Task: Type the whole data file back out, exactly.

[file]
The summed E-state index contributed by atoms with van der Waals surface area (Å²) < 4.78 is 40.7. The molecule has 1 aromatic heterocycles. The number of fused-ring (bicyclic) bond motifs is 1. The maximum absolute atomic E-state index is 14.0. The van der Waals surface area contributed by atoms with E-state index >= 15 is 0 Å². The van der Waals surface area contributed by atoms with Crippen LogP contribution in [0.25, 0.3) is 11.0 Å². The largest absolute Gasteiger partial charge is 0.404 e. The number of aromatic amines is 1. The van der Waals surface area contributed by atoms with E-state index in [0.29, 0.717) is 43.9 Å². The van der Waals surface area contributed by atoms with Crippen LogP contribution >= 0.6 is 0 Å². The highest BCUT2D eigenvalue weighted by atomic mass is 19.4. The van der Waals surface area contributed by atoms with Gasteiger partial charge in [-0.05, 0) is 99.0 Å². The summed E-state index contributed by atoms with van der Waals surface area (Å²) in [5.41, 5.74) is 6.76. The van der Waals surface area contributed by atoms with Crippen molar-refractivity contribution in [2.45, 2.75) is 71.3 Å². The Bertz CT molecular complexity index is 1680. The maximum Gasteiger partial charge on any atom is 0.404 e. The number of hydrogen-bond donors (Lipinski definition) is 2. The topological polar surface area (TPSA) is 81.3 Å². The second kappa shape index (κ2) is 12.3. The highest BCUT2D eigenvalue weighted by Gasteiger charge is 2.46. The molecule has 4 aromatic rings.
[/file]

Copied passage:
The summed E-state index contributed by atoms with van der Waals surface area (Å²) < 4.78 is 40.7. The molecule has 1 aromatic heterocycles. The number of fused-ring (bicyclic) bond motifs is 1. The maximum absolute atomic E-state index is 14.0. The van der Waals surface area contributed by atoms with E-state index >= 15 is 0 Å². The van der Waals surface area contributed by atoms with Crippen LogP contribution in [0.25, 0.3) is 11.0 Å². The largest absolute Gasteiger partial charge is 0.404 e. The number of aromatic amines is 1. The van der Waals surface area contributed by atoms with E-state index in [0.29, 0.717) is 43.9 Å². The van der Waals surface area contributed by atoms with Crippen LogP contribution >= 0.6 is 0 Å². The highest BCUT2D eigenvalue weighted by atomic mass is 19.4. The van der Waals surface area contributed by atoms with Gasteiger partial charge in [-0.05, 0) is 99.0 Å². The summed E-state index contributed by atoms with van der Waals surface area (Å²) in [5.41, 5.74) is 6.76. The van der Waals surface area contributed by atoms with Crippen molar-refractivity contribution in [2.45, 2.75) is 71.3 Å². The Bertz CT molecular complexity index is 1680. The maximum Gasteiger partial charge on any atom is 0.404 e. The number of hydrogen-bond donors (Lipinski definition) is 2. The topological polar surface area (TPSA) is 81.3 Å². The second kappa shape index (κ2) is 12.3. The highest BCUT2D eigenvalue weighted by Gasteiger charge is 2.46. The molecule has 4 aromatic rings.